senior-using-laptop-blowing-steam

Funny and Not So: Seniors and Tech

You know the “grandkids equals free tech support” TV ad that everyone over 60 hates? That ad is the tip of the iceberg when it comes to one of the top two senior stereotypes—the one that says we’re technophobes.  (Top stereotype number 2? “Seniors don’t care about sex.”)

Think it’s an exaggeration? Just Google “Grandma finds the internet meme images” and you’ll see. (Since apparently you’re not capable of conducting a Google search, click here to let us Google that for you!)

These senior-technophobe stereotypes aren’t just on TV. They’re in ads, marketing emails and brochures, along with online blogs and articles for and about older people. The illustrations come from libraries of stock images—photographs that are cast, posed and shot by people who have never met an actual older person in real life. The idea of seniors that these photos present is so outmoded, the models might as well be wearing togas. Most of the people look puzzled, confused or baffled, squinting at the screens with glasses perched on their noses or gaping in astonishment. (Or blowing smoke out of their ears like the man in the photo above, which is titled “Too difficult.”)

The photos and their titles are pretty funny. But when you get past the LOL factor, remember that these images shape the way the world sees us and our relationship with technology—and they may even shape the way we see ourselves.

We ran a search for the term “seniors using technology” in a popular stock library and here’s what we found—the silly, the condescending and the just plain laughable. By the way, the titles are real!

1. “Shocked senior couple with a laptop computer”

shocked-seniors-at-computer

2. “Woman with a laptop looking surprisingly [sic] at computer” 

woman-with-mouse

3.  “Senior man who is very modern”

senior-with-laptop-shocked

4. “Shocked couple with tablet”

shocked-couple-with-tablet

5. “Senior couple confused by tablet PC” (Maybe because it’s facing the wrong way?)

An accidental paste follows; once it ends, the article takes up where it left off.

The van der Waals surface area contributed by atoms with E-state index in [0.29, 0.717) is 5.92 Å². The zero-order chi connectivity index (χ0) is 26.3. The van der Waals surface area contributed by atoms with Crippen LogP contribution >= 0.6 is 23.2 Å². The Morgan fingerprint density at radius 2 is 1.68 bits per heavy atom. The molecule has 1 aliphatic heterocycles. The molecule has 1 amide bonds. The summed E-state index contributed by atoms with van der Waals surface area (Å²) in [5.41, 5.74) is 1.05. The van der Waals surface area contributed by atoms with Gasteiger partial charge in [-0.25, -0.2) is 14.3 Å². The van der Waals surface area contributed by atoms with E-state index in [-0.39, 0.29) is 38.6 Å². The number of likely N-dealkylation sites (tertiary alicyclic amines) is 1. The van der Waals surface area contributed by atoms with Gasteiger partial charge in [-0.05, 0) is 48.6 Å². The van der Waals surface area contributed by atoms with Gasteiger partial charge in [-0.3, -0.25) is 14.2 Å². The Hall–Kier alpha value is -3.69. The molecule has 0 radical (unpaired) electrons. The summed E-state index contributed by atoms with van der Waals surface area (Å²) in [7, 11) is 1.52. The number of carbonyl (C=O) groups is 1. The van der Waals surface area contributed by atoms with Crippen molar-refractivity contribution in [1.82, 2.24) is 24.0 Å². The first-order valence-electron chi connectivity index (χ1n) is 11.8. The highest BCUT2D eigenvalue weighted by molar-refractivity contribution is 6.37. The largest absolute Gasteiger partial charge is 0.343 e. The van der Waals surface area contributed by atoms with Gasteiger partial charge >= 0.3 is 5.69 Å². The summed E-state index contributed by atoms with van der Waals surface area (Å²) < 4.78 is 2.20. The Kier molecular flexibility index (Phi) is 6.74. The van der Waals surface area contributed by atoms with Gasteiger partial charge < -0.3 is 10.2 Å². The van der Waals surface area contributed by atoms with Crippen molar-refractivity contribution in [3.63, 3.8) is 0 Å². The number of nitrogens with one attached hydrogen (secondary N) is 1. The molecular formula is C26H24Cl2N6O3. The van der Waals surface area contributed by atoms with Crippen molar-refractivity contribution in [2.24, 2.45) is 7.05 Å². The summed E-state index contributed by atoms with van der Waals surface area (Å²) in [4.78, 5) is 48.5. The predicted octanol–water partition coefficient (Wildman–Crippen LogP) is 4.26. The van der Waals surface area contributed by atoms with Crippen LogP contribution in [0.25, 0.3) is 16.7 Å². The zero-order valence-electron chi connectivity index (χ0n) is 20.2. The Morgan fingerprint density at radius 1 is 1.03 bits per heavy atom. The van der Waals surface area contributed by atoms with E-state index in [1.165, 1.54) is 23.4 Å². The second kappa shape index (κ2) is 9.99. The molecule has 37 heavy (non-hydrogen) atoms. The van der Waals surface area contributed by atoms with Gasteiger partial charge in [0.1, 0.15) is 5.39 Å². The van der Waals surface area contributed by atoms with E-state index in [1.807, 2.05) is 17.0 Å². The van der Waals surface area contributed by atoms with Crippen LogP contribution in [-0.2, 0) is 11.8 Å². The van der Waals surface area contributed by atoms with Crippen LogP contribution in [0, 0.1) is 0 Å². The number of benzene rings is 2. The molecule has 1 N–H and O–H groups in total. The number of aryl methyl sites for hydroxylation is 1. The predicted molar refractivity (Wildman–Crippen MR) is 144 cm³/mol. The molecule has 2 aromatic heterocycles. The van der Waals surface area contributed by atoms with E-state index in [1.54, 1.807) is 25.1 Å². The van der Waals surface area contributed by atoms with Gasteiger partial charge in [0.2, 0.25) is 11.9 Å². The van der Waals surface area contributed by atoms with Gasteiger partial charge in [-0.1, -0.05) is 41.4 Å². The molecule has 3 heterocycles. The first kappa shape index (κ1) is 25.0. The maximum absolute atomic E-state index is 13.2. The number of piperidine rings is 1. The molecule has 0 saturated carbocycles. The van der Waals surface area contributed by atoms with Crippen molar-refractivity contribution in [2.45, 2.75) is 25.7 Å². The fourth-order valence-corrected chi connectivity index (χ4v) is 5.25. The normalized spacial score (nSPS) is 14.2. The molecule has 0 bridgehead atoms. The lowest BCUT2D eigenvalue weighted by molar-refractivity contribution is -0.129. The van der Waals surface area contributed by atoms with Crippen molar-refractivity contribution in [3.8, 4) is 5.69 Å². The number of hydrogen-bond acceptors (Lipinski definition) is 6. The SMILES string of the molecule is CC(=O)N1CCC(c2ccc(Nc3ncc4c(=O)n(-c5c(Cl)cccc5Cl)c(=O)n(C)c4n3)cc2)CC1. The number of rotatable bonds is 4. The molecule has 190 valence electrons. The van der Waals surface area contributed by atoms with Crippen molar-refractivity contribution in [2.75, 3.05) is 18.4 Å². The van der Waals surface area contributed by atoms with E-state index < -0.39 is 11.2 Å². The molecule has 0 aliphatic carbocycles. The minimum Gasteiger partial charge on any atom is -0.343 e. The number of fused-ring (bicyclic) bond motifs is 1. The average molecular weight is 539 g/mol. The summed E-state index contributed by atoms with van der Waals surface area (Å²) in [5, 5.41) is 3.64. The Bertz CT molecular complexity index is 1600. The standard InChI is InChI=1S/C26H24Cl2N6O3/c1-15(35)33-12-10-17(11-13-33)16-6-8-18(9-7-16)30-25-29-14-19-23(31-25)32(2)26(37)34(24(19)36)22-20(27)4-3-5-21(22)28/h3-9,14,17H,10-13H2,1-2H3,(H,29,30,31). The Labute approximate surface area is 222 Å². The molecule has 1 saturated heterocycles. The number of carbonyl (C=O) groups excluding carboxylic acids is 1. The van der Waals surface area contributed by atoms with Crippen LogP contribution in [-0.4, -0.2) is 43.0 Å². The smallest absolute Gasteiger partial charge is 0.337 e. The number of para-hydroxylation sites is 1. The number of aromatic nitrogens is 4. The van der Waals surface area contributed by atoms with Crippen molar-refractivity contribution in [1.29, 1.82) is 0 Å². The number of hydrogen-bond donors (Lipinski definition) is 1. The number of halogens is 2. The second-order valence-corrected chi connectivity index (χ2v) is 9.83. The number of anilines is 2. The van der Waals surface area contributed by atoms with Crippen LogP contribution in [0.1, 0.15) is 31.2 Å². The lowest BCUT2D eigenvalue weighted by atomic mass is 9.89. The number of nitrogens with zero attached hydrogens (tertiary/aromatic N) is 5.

seniors-confused-by-tablet

6. “Four glum seniors huddle around computer, looking disappointed”  

seniors-huddled-around-computer

7. “Grandpa DJ”   

grandpa-dj

8. “Adorable couple”

adorable-senior-couple-with-laptop

9. “Elderly gentleman with smartphone” (or, elderly gentleman who just discovered online porn?)

seniors-with-technology-stock-photography

10. “Senior couple with smartphone” (Yes, they might be talking to each other.)

senior-couple-with-smartphones

11. “Confused in front of the laptop”

confused-seniors-with-laptop

12. “Elderly couple having fun with the laptop outdoors” (Looks like fun, doesn’t it?)

seniors-outdoors-with-laptop

13. “Exploring the web”  

seniors-kissing-with-laptop

14. “Senior woman in casuals using social media on her Smartphone”

senior-woman-tweeting-on-smartphone

Yay for technology and seniors! 

group-of-seniors-thumbs-up

 

Which one’s the funniest/saddest?

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8 comments
  • Garrett Ball
    REPLY

    These photos are unthoughtful at best, and offensive at worst. Heck, just look at this website, which is built around the tech-savviness of seniors. I started a business (10 years ago!) that was completely dependent on people over 65 being active online. Much has changed in the last 10 years. Those pictures may represent the early 2000s, but today’s 60+ person is tech-savvy, has used tech at least some of their working life in most cases, and is capable/ready to use the “old” and learn the “new”. Had a client ask me last week why I wasn’t doing a screen-share with him to go over a proposal – shame on me for not expecting that!

    • Barbara, Senior Planet editor
      REPLY

      Hi Garrett, that was exactly our point. These are among the photographs that are available to advertisers, marketers, editors and other media professionals who want to illustrate materials on seniors and technology. No wonder the stereotypes persist!

  • Arlene
    REPLY

    I heartedly agree with the above replies. My first reaction at looking at the pix was that they were all posed and shot by someone who has no respect for seniors. The majority of them make the subjects look doddering and demented. Who’s minding the store — 20 year olds?

  • Arlene S.
    REPLY